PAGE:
Children Of The Sun // Shaa Bailey & we walk with our spines vertical & our shoulders firmly lodged back, forcing our breast to kiss the sun & our foreheads to shimmer. & with our heads raised, making home to Crowns made of burgundy and wine colored linens, & Golds & Topazes Rubies & Amethysts. & with Emeralds swinging heavy from our lobes, & Gewone Troupant feathers dancing from our lashes. & with Africa in our follicles, & Akan drums embedded in our hips. Ankhs in our wombs & virgin oils in our wrist. With finely braided tongues & heavily woven fingers & Acrylics and pastels spread thick upon our skin. & sentences descended, from our forefathers, stained like poetry amongst our nail beds. With lips fat and full, injected with nectar and laced with prophecies. Our eyes magnified & our toes fastened. & HE has crafted our hearts from metal, & our bones from cement, & blessed us with bamboo like veins. & He has painted us in Ebony, hinting that we are children of the Sun. & He has written us hymns to sing, long before our chords were stolen. Long before, Sand & rivers & sidewalks & continents. & trees. HATE. & Scorn. & He had whispered in the eyes of our ancestors, that tribulation will stain our soles But callused skin will form upon our heels. & we will continue to walk. with our spines vertical & our shoulders firmly lodged back, forcing our breast to kiss the sun. So it is written, so it shall be done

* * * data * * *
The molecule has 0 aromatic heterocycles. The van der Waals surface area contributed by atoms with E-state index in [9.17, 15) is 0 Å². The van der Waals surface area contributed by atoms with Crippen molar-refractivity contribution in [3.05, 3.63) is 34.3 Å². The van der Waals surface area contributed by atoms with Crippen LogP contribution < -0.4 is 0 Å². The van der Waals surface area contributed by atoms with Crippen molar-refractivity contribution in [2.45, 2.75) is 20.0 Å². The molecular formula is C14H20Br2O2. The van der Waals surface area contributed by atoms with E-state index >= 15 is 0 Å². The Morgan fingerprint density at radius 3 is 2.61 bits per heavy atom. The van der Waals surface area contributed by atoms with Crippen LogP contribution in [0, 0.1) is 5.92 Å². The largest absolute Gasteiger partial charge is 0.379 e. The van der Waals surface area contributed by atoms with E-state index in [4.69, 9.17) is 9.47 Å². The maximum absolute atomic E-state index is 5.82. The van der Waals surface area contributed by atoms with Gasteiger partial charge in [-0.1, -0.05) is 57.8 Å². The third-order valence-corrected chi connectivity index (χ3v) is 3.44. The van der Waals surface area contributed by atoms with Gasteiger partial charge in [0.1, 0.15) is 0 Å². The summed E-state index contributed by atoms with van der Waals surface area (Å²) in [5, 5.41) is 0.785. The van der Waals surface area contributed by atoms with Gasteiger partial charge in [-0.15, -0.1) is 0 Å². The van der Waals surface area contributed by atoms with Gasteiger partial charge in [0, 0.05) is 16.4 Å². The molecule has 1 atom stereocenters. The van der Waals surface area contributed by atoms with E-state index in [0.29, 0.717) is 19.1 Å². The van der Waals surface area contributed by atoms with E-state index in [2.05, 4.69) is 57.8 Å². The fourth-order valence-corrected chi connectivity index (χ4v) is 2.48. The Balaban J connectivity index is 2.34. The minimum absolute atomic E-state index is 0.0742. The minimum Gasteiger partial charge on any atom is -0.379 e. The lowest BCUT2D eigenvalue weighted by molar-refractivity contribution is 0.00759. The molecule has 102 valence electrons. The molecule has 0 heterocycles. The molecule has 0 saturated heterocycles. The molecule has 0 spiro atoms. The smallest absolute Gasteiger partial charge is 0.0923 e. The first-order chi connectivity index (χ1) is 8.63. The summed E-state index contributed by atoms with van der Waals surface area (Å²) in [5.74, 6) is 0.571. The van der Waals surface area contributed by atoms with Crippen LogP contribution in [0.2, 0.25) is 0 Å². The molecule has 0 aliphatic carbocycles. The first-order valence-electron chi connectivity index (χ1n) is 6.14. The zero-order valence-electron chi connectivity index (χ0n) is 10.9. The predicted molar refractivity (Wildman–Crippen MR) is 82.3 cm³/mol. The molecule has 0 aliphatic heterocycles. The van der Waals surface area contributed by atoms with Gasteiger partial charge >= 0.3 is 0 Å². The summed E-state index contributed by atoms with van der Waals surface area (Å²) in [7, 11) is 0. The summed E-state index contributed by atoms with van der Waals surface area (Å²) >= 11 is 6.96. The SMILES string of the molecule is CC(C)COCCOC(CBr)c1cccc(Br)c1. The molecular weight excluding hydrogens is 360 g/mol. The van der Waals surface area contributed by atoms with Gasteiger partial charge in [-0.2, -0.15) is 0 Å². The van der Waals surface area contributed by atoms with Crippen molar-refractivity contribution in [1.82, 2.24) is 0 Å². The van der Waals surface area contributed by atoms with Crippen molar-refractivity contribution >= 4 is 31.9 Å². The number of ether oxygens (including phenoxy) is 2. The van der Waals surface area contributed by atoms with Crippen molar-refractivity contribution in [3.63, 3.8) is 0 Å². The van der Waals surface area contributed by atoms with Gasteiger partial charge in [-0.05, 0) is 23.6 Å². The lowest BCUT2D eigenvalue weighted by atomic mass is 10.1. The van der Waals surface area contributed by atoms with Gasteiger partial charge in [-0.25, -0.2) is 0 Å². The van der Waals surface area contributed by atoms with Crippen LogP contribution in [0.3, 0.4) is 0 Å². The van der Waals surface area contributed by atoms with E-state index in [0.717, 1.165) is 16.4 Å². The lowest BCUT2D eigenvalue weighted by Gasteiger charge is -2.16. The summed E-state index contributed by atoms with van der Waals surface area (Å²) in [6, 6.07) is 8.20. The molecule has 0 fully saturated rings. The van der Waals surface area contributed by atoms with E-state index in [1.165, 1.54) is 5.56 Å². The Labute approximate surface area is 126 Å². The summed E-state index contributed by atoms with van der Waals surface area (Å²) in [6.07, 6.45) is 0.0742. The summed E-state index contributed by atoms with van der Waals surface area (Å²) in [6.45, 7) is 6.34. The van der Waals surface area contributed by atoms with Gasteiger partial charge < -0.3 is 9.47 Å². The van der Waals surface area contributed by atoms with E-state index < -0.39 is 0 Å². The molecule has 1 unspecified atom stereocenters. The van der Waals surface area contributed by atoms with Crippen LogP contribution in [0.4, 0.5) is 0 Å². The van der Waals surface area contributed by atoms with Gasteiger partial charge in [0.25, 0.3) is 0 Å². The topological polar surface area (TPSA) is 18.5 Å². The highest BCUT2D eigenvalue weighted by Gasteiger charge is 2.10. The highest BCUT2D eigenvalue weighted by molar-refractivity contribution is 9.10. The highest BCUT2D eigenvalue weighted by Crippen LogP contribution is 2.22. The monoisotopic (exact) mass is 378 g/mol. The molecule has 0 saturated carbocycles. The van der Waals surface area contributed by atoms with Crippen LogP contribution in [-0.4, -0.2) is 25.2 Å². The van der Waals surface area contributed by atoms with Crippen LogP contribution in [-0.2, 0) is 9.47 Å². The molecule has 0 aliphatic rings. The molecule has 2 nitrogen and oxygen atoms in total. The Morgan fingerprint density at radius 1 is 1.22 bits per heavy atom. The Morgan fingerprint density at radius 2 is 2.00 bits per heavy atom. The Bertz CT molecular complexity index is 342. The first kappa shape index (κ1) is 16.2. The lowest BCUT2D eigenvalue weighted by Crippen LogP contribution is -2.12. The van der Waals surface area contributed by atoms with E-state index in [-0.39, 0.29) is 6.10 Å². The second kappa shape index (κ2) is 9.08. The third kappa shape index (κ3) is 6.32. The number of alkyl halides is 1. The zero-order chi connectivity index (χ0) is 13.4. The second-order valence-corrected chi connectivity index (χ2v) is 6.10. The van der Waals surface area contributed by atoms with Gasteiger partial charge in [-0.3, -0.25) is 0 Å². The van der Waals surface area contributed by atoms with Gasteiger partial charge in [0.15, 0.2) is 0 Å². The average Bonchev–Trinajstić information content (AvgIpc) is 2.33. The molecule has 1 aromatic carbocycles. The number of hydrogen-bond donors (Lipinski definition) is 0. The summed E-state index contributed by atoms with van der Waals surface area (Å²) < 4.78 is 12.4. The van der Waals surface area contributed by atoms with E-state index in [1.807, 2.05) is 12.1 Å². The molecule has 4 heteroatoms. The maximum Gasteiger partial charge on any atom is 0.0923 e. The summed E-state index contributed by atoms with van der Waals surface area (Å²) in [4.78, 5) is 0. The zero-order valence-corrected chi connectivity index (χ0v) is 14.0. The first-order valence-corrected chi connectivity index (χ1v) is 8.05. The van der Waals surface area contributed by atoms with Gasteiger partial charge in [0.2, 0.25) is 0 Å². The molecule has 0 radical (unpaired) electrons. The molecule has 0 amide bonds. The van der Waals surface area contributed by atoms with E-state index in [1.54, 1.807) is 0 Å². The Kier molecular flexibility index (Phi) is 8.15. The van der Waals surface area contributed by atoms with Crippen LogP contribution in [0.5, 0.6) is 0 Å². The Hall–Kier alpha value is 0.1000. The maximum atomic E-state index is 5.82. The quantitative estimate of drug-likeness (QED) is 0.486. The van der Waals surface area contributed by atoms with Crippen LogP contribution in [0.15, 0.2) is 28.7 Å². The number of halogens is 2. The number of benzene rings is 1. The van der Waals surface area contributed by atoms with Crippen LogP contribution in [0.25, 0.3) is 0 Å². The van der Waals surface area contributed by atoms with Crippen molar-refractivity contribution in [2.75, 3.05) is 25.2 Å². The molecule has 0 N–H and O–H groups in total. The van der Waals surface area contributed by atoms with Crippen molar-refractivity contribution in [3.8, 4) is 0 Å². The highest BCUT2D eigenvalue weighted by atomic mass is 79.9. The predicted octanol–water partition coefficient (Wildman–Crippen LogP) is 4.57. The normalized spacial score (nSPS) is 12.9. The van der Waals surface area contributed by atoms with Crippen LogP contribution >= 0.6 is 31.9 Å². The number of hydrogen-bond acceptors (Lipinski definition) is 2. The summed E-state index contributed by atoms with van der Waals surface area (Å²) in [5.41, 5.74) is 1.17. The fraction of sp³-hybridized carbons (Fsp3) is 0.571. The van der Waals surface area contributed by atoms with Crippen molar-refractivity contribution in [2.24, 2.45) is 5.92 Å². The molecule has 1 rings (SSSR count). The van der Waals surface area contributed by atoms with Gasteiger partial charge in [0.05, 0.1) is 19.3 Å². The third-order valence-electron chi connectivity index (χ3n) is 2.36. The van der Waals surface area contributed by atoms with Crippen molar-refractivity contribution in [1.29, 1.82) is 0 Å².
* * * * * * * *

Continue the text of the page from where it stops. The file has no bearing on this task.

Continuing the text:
Breaking Down Barriers // Keshia Adjei - 1 I had my first encounter with mental illness when I was about 13. A friend of my mother’s who suffered from schizophrenia (I was not aware of this at that point) had a sudden episode at a party and began to threaten my mother and kick her chair. Now you can imagine my surprise at such a tender age as I could not comprehend what was going on. I felt nervous and I was embarrassed for him. “He’s crazy”, I thought. Of all the emotions that I was experiencing in that moment, the most poignant one was fear. I was so afraid of what he might do. Now we all know what was really at the root of my fear: ignorance. In fact, ignorance breeds fear and fear breeds hate or in this case, misunderstanding. My fear and ignorance pushed me to place him in a specific category: people you stay away from. Now that I am older, somewhat wiser and find myself facing mental illness once again, I find my initial attitude terribly devastating. This is but one example of the impact of stigma when it comes to mental illness. If I, as a person who is “normal”, am afraid of the person who is suffering then who is supposed to help? If the “crazy” person cannot take care of himself then how can I expect him/her to get better? What can I do to ensure that people around me are willing to seek help when needed? I started asking myself these questions and it pushed me to write this piece. Every year, Bell organizes a BellLetsTalk day. On this day, people are encouraged to show support in ending the stigma associated with mental illness by joining in on conversations on the subject. The BellLetsTalk initiative operates in four specific areas: anti-stigma (effort to eliminate stigma associated with mental illness), care and access (improving access to mental health-related services), workplace health (making sure that people receive guidance in addressing mental health issues in the workplace) and research (investing in research programs that may potentially aid in finding treatments and cures). The initiative I am most interested in and that I believe is the most important in generating a long-lasting change is the anti-stigma initiative. If we can change our perception of mental illness, then we can begin to really encourage people to seek the help they desperately need. Let’s talk numbers for a minute. According to the Canadian Institute of Health Research, one out of five Canadians will experience some form of mental illness in their life. Now if we take Statistics Canada’s estimations of Canadian population in 2014 (around 35, 540.4 thousand people), that means that roughly 7 million Canadians will suffer from some type of mental health illness in their lives. This is a devastatingly high number of people. If two out of three Canadians suffer in silence out of fear of rejection and judgment then that means that roughly 24 million people are missing out on much needed help (Canadian Medical Association). The Canadian Mental Health Association stipulates that 27% of Canadians are fearful of being around people with mental health issues. This percentage may not seem so substantial at first glance but once converted into actual numbers (27%= roughly 9, 595.9 thousand people), it represents a whole lot of people. I think we can agree that something needs to change. Let us keep in mind that if people continue to be ashamed of being labelled as “crazy” and consequently be marginalized, they will not seek the help they need. Although the problems with the lack of willingness to seek help go deeper than simply being ashamed (ex. lack of trust in healthcare services),